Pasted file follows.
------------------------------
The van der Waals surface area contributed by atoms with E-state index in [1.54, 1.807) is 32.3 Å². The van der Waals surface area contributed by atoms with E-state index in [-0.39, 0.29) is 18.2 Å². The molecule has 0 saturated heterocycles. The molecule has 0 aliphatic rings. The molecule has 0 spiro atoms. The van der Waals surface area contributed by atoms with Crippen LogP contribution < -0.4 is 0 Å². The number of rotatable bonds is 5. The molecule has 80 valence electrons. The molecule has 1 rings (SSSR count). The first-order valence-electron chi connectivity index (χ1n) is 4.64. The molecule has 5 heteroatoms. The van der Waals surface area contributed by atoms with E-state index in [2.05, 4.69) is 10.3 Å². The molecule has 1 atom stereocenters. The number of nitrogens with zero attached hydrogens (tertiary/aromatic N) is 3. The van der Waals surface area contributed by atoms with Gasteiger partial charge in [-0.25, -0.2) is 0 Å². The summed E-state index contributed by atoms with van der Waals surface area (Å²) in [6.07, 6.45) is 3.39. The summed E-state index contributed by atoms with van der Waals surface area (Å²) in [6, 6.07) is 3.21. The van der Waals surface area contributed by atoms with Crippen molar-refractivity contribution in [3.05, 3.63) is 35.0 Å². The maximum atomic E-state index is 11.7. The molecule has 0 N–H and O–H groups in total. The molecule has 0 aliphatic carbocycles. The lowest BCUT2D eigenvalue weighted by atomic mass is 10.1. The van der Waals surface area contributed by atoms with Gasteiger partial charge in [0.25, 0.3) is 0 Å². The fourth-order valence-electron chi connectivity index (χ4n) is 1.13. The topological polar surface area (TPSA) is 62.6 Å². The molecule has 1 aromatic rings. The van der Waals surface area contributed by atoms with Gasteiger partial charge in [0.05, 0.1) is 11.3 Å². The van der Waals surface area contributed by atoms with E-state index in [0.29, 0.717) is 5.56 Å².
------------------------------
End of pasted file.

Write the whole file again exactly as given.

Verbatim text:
The van der Waals surface area contributed by atoms with E-state index in [1.54, 1.807) is 32.3 Å². The van der Waals surface area contributed by atoms with E-state index in [-0.39, 0.29) is 18.2 Å². The molecule has 0 saturated heterocycles. The molecule has 0 aliphatic rings. The molecule has 0 spiro atoms. The van der Waals surface area contributed by atoms with Crippen LogP contribution < -0.4 is 0 Å². The number of rotatable bonds is 5. The molecule has 80 valence electrons. The molecule has 1 rings (SSSR count). The first-order valence-electron chi connectivity index (χ1n) is 4.64. The molecule has 5 heteroatoms. The van der Waals surface area contributed by atoms with E-state index in [2.05, 4.69) is 10.3 Å². The molecule has 1 atom stereocenters. The number of nitrogens with zero attached hydrogens (tertiary/aromatic N) is 3. The van der Waals surface area contributed by atoms with Gasteiger partial charge in [-0.25, -0.2) is 0 Å². The summed E-state index contributed by atoms with van der Waals surface area (Å²) in [6.07, 6.45) is 3.39. The summed E-state index contributed by atoms with van der Waals surface area (Å²) in [6, 6.07) is 3.21. The van der Waals surface area contributed by atoms with Crippen molar-refractivity contribution in [3.05, 3.63) is 35.0 Å². The maximum atomic E-state index is 11.7. The molecule has 0 N–H and O–H groups in total. The molecule has 0 aliphatic carbocycles. The lowest BCUT2D eigenvalue weighted by atomic mass is 10.1. The van der Waals surface area contributed by atoms with Gasteiger partial charge in [0.25, 0.3) is 0 Å². The fourth-order valence-electron chi connectivity index (χ4n) is 1.13. The topological polar surface area (TPSA) is 62.6 Å². The molecule has 1 aromatic rings. The van der Waals surface area contributed by atoms with Gasteiger partial charge in [0.05, 0.1) is 11.3 Å². The van der Waals surface area contributed by atoms with E-state index in [0.29, 0.717) is 5.56 Å².